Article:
Christ has not changed from that day until this.  Neither has his Spirit.  He is, after all, the Spirit of Jesus Christ (Philippians 1:19; Romans 8:9).  And, as his Spirit, he would naturally behave in the manner of Christ himself.   Aside from a grand and powerful entrance (Acts 2) and some powerful displays, the Spirit comes and does his work in generally subtle ways- on the heart and in the mind, bringing invisible peace, love and joy.  Again, this is not spectacular to the naked eye.  But, it is transforming to the life.  

So, why are people so surprised at the simple and subtle ways in which God does his work even now?  Why is there an underlying expectation that God is only about the spectacular?  Why do people fear that God must not exist if he is not clanging around like a celebrity on display?  Why must so many of the “viable, notable and celebrated” testimonies that attract our attention include sensational God appearances?  Is it not possible that we might be trying to make God out to be someone he is not?  I find myself annoyed at the carnival way in which Christ’s presence is often demonstrated.  It is out of character for the Christ I know and the Spirit with whom I have become well acquainted.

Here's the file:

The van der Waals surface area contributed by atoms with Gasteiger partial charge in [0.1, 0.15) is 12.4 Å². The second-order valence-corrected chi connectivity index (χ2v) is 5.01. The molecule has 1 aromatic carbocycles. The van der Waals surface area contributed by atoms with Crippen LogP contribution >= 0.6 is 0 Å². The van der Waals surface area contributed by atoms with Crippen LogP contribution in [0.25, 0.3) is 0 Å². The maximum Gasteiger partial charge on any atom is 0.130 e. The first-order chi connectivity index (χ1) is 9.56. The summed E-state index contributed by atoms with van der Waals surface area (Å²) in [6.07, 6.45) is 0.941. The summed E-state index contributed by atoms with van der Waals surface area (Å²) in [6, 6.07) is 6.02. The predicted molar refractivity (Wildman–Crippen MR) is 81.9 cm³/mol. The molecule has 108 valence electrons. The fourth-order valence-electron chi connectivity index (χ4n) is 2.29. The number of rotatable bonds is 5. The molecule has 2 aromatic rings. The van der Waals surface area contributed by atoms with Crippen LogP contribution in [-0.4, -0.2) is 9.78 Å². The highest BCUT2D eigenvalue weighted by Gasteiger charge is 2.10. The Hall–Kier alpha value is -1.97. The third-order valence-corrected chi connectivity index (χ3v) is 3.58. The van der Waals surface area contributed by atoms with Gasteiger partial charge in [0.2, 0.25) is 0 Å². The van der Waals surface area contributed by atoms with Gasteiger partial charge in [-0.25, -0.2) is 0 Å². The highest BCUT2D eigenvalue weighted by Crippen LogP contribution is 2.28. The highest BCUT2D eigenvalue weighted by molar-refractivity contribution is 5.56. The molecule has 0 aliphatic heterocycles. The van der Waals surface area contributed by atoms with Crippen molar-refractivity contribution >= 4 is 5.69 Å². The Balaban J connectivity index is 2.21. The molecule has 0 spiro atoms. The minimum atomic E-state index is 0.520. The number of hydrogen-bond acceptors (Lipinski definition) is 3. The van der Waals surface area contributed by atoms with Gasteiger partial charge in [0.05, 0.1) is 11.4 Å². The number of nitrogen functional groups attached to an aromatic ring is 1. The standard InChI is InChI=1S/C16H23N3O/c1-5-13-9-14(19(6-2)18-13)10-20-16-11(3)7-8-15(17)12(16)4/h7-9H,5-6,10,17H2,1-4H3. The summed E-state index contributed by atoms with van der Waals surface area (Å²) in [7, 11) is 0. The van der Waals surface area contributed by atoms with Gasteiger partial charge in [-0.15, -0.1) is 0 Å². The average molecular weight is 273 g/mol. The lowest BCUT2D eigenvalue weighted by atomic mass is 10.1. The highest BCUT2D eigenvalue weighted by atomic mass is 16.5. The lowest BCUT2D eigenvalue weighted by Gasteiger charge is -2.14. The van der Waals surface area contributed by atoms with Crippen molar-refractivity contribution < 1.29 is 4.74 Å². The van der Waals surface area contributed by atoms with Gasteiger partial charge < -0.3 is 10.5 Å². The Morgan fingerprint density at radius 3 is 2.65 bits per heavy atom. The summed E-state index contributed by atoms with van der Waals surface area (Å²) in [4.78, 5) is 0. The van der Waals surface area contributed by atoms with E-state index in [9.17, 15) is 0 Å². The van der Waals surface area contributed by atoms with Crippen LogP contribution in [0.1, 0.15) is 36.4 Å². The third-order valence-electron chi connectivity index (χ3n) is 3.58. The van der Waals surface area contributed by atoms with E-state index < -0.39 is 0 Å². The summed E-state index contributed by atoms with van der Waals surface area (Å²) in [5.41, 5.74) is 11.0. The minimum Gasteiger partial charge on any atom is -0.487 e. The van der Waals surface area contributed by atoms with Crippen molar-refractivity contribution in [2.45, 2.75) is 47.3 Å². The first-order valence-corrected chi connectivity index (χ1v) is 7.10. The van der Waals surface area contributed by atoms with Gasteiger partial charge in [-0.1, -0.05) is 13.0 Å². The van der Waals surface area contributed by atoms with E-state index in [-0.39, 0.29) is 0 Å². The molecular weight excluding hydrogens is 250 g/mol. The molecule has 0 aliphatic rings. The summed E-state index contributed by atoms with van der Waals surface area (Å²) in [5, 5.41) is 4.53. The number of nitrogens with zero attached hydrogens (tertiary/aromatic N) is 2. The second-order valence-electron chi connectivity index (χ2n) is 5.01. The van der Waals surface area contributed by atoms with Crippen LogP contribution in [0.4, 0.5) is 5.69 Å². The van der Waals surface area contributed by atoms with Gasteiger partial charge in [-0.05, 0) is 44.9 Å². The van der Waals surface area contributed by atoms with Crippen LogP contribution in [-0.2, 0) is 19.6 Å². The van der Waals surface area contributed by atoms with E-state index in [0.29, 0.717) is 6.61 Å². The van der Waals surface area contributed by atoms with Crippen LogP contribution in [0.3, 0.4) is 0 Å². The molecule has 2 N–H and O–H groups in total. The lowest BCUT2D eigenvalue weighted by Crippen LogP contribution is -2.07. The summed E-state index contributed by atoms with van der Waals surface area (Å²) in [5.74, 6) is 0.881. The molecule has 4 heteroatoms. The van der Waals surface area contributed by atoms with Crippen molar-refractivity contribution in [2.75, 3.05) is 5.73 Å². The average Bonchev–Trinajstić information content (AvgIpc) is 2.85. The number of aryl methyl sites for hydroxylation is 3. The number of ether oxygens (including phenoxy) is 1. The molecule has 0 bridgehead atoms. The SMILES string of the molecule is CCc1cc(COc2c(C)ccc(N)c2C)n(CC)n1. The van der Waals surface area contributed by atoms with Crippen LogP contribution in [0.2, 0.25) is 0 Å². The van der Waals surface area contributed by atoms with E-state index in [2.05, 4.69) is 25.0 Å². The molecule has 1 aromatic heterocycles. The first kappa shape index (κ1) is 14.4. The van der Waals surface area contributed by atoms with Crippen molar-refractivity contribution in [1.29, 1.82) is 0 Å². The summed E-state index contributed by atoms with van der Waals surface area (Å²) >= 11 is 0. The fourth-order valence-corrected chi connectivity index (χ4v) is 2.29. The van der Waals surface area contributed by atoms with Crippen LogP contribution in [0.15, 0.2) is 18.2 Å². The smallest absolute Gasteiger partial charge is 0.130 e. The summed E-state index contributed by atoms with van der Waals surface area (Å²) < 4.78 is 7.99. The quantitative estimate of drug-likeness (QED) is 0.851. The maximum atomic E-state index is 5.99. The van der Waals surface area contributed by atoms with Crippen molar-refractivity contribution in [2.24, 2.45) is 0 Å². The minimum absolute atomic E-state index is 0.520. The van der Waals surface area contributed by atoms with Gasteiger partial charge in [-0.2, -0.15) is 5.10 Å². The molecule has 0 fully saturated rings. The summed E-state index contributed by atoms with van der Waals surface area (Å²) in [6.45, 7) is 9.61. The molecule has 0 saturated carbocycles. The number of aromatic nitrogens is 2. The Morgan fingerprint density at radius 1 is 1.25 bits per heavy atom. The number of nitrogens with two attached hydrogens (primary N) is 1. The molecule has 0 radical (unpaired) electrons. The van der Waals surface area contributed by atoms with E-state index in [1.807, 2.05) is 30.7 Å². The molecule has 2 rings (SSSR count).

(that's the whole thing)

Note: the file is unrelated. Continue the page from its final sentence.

Please don’t misunderstand me.  Christ’s second advent will indeed be spectacular and notable enough.  But, until then, “subtle sprinkled with occasionally powerful and clear demonstrations” seems to be the preferred method of God’s appearing and work.   God has never seemed to be too interested in drawing people by sight and spectacle rather than by faith.  I believe when Jesus said, “a wicked and perverse generation seeks for signs”, he was not only talking about the generation in which he lived.  It was clearly a broader statement about every conceivable generation.  And, we find ourselves in one such generation where many clamor for the spectacular sign as a demand for belief or a reason to whoop it up.  We will spend a pretty penny to attend an event where a spectacular testimony or certain miracles will be displayed.    

However, the manger appearance was not an anomaly.  It was not a bizarre opening act that would crescendo throughout his life.  It was the basic trajectory of God’s presence among and in his people.  Remember as you think of the subtle entrance of Jesus, that he is most likely coming in our world in similar ways.  It is critical that we have open hearts, eyes, minds and ears.  The most impressive work is a subtle one- no money, no whistles, no stage lights.  It is inner transformation, kindness that gets little attention, quiet tears of uncontainable joy, and peace that transcends understanding.  That is how he shows up most of the time.  Giving the options, I will take the subtle presence of God over the loud one every day of the week and twice on Sunday.